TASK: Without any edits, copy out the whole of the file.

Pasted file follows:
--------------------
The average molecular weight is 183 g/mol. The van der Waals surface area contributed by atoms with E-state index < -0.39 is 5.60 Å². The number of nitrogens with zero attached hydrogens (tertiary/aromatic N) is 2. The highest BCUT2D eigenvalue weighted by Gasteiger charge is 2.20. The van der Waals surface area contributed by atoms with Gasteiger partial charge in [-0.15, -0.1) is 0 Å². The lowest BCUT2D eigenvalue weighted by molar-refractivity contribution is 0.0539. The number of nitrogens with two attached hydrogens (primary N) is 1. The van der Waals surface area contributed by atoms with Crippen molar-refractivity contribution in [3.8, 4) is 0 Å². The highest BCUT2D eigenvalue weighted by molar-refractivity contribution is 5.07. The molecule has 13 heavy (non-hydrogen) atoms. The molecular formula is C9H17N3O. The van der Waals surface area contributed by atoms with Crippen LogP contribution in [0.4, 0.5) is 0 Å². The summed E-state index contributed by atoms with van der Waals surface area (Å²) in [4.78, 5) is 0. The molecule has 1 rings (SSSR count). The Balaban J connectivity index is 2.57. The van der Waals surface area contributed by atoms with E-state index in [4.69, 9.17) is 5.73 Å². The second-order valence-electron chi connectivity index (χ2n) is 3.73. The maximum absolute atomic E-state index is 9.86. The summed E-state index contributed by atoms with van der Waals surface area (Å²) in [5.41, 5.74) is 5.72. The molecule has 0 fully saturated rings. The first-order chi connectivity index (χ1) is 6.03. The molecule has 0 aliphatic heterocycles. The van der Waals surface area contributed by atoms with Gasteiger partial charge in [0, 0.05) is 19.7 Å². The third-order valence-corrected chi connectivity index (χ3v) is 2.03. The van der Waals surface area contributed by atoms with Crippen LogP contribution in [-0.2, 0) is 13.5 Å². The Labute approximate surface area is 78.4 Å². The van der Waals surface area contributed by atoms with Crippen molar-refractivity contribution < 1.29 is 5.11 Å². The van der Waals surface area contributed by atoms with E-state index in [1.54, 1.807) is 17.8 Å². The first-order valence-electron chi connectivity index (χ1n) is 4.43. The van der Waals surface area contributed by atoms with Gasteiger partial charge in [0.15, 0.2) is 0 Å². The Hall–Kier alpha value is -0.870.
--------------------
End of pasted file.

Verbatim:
The average molecular weight is 183 g/mol. The van der Waals surface area contributed by atoms with E-state index < -0.39 is 5.60 Å². The number of nitrogens with zero attached hydrogens (tertiary/aromatic N) is 2. The highest BCUT2D eigenvalue weighted by Gasteiger charge is 2.20. The van der Waals surface area contributed by atoms with Gasteiger partial charge in [-0.15, -0.1) is 0 Å². The lowest BCUT2D eigenvalue weighted by molar-refractivity contribution is 0.0539. The number of nitrogens with two attached hydrogens (primary N) is 1. The van der Waals surface area contributed by atoms with Crippen molar-refractivity contribution in [3.8, 4) is 0 Å². The highest BCUT2D eigenvalue weighted by molar-refractivity contribution is 5.07. The molecule has 13 heavy (non-hydrogen) atoms. The molecular formula is C9H17N3O. The van der Waals surface area contributed by atoms with Crippen LogP contribution in [0.4, 0.5) is 0 Å². The summed E-state index contributed by atoms with van der Waals surface area (Å²) in [4.78, 5) is 0. The molecule has 1 rings (SSSR count). The Balaban J connectivity index is 2.57. The van der Waals surface area contributed by atoms with E-state index in [4.69, 9.17) is 5.73 Å². The second-order valence-electron chi connectivity index (χ2n) is 3.73. The maximum absolute atomic E-state index is 9.86. The summed E-state index contributed by atoms with van der Waals surface area (Å²) in [5.41, 5.74) is 5.72. The molecule has 0 fully saturated rings. The first-order chi connectivity index (χ1) is 6.03. The molecule has 0 aliphatic heterocycles. The van der Waals surface area contributed by atoms with Gasteiger partial charge in [0, 0.05) is 19.7 Å². The third-order valence-corrected chi connectivity index (χ3v) is 2.03. The van der Waals surface area contributed by atoms with Crippen LogP contribution in [-0.2, 0) is 13.5 Å². The Labute approximate surface area is 78.4 Å². The van der Waals surface area contributed by atoms with Crippen molar-refractivity contribution < 1.29 is 5.11 Å². The van der Waals surface area contributed by atoms with E-state index in [1.54, 1.807) is 17.8 Å². The first-order valence-electron chi connectivity index (χ1n) is 4.43. The van der Waals surface area contributed by atoms with Gasteiger partial charge in [0.15, 0.2) is 0 Å². The Hall–Kier alpha value is -0.870.